A Fiend is an evil spirit, much like a demon, that goes around possessing corpses. In order to keep the body active and prevent decay, the Fiend must absorb the life energy of the living. Thus is the life of Mr. Longfellow, a newly re-animated corpse that used to go by the name of William Delvon. The Fiend known as Longfellow thinks it’s found itself a really cushy gig. It’s moved out into the suburbs, and has so far conned people into thinking it’s some kind of professional music teacher. Meanwhile it’s busy sucking the life essence out of women in nearby areas, leaving a trail of fresh bodies in its wake. But the charade can’t last for long. Turns out keeping your host corpse from rotting away into oblivion uses up a ton of energy, and the Fiend ends up having to kill someone about every day or so in order to keep up its appearance. Naturally, all these bodies popping up draw quite a bit of attention, and it’s not long before Longfellow’s nosy neighbor Gary starts becoming very, very suspicious, and decides to start playing amateur detective.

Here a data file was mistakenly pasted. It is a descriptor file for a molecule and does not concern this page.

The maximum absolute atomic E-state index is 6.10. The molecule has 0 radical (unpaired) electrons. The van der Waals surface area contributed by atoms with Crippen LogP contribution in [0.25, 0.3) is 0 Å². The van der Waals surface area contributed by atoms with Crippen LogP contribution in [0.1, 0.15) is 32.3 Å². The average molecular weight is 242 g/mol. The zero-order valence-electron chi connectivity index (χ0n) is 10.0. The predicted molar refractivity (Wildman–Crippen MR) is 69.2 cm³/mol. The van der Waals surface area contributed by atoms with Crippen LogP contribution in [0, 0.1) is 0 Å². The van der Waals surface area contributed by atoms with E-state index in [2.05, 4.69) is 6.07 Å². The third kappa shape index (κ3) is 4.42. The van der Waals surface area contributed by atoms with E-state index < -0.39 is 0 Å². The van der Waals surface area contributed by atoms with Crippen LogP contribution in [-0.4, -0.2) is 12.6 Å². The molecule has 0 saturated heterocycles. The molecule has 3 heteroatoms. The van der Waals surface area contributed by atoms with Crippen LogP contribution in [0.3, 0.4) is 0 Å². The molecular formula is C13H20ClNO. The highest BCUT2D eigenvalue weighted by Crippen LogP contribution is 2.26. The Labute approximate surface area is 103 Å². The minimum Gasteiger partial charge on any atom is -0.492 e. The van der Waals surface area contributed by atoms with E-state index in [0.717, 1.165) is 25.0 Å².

And I’m pretty sure he’s a salesman, so as you can imagine he makes a crap detective.
Fiend is yet another movie suggested to me by Filmgore, and LOOK! — What luck! — It also happens to be a movie by Don Dohler, whose other directorial work includes such masterpieces as The Alien Factor and The Galaxy Invaders. And yes, for those who can’t tell, that was sarcasm, because those last two movies are awful and they were both riffed by Cinematic Titanic and Rifftrax, respectively. So that should give you a good idea of this film’s quality right there. It was certainly almost enough to have me turn the movie off right then and there as soon as I saw his name, because I already feel that seeing three Don Dohler movies is more than enough for one lifetime, thank-you-very-much. But, I persevered, and believe it or not I’m kinda glad I did, because while it’s still not very good, I do think it’s one of Dohler’s better films. But it also wasn’t at all what I was expecting, so I think I may have to lodge a complaint with the makers of Filmgore for false advertising. Which…. I guess would mean sending a letter to Charles Band. That’s fine. I’ll just throw it on the growing pile of grievances I’ve lodged against that man.
Compensate me, you lying bastard!